RAMALLAH, West Bank — Armed Palestinian factions are just “centimeters” away from civil war, a top aide to President Mahmoud Abbas said yesterday after two days of deadly factional fighting.
The violence, the worst since the West Bank and Gaza Strip won autonomy 12 years ago, has raged as Mr. Abbas’ Fatah party and the militant Hamas movement, which controls the Palestinian government, have struggled to agree on a unity government that can end a crippling international aid freeze.
“If we don’t reach a political solution, we are headed toward a civil war,” Nabil Amr, a communications adviser to Mr. Abbas, said in an interview. “It could happen at any time.”
Each side blames the other for the fighting that has left 12 Palestinians dead and more than 100 wounded since Sunday. No new injuries were reported yesterday, but the Al Aqsa Martyrs Brigade, a Fatah militia, threatened to kill Hamas Interior Minister Saeed Seyam and Damascus-based Hamas political leader Khaled Meshal.
Secretary of State Condoleezza Rice, meeting with Arab leaders in Cairo, appealed for an end to the fighting. “Innocent Palestinians are caught in the crossfire and we call on all parties to stop,” she said. “The Palestinians deserve calm.”
The violence has filled a vacuum left by government paralysis and the failure of the parties to agree on a government program that would meet international conditions for the restoration of aid — recognition of Israel, a renunciation of violence and agreement to honor past agreements with Israel.
Mr. Amr said he opposed a unity government because of the differences between Hamas and Fatah over whether to recognize Israel and conduct peace talks. He proposed alternative solutions to the crisis, such as new elections or the formation of a Cabinet made up of political independents and technocrats.
“Yesterday a red line was crossed, but they retreated,” Mr. Amr said of Monday’s fighting. “I am afraid that without a political solution, more groups will cross the red line. Gaza isn’t just chaos. It’s a big storehouse of weapons. Each family has its own militia and its own organization.”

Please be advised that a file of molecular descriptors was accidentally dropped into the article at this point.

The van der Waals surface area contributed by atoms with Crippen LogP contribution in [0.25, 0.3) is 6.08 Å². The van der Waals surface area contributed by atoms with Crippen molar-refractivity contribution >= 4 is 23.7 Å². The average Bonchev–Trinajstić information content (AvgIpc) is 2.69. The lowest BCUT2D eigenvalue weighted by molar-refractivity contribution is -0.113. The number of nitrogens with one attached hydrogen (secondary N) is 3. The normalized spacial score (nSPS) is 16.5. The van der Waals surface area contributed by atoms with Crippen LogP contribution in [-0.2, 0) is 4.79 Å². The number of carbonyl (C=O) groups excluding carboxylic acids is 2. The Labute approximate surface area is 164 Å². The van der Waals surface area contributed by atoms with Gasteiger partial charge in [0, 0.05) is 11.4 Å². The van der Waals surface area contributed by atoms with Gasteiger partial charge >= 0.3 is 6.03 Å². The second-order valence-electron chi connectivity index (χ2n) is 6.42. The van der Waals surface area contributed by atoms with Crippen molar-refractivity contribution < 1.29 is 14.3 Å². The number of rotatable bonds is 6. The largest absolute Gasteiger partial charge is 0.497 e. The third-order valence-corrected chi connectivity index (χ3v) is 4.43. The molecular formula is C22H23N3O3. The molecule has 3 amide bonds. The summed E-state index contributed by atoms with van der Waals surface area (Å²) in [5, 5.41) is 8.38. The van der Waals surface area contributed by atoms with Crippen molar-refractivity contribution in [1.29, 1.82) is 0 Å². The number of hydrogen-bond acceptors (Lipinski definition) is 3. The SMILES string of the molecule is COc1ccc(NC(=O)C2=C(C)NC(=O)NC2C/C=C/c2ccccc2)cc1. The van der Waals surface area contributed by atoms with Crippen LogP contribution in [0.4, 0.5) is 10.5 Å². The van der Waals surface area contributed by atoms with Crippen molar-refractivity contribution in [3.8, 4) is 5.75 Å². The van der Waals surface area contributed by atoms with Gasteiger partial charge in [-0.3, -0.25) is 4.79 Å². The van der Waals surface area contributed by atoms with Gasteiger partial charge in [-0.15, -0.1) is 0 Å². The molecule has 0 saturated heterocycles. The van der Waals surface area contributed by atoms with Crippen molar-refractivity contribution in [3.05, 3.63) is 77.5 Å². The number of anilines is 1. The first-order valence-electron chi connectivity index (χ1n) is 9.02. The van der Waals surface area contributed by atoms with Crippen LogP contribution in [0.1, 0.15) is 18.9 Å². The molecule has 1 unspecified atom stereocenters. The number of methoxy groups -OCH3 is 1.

Fatah leaders accused Mr. Seyam, the interior minister, of ordering Hamas gunmen to fire on a group of protesters in the Gaza community of Khan Younis. The Gaza clashes spread to the West Bank, where Hamas-controlled government offices were torched and the bodyguards of the deputy parliament speaker was fired upon.
Since Hamas took over the government after elections in January, gunmen from its military wing have sparred with Fatah security services. The atmosphere deteriorated further because of the economic boycott, which left the Palestinian Authority unable to pay the salaries of policemen and other public servants.
Sheik Yazeeb Khader, editor of the Hamas newspaper Mumbar el-Islah, said he and other editors had kept a low profile in recent days for fear of new clashes. As he crunched across the shards of glass that littered the floor of a Hamas political office in Ramallah, he claimed the windows had been smashed over the weekend by vandals acting with the approval of the Fatah-controlled security services.
Ultimately, he said, Mr. Abbas should be held responsible.
“This took place under the eyes of the security agencies,” he said as he flipped through pictures taken by a Palestinian journalist showing a policeman standing alongside Fatah militants as they burned government buildings.
“The government didn’t fail. The government was made to fail and the presidency participated” in the failure, he said.
Even so, Mr. Khader said, Hamas prefers a unity government with Fatah. But he insisted that Hamas would prevail over Fatah in any new election.
A recent poll by the Jerusalem Media and Communications Center showed a statistical dead heat between the parties. The same survey indicated that Prime Minister Ismail Haniyeh of Hamas was perceived as more trustworthy than Mr. Abbas.
The Ha’aretz newspaper reported yesterday that mediators from Qatar had suggested that the parties form a unity government that would be headed by an independent prime minister.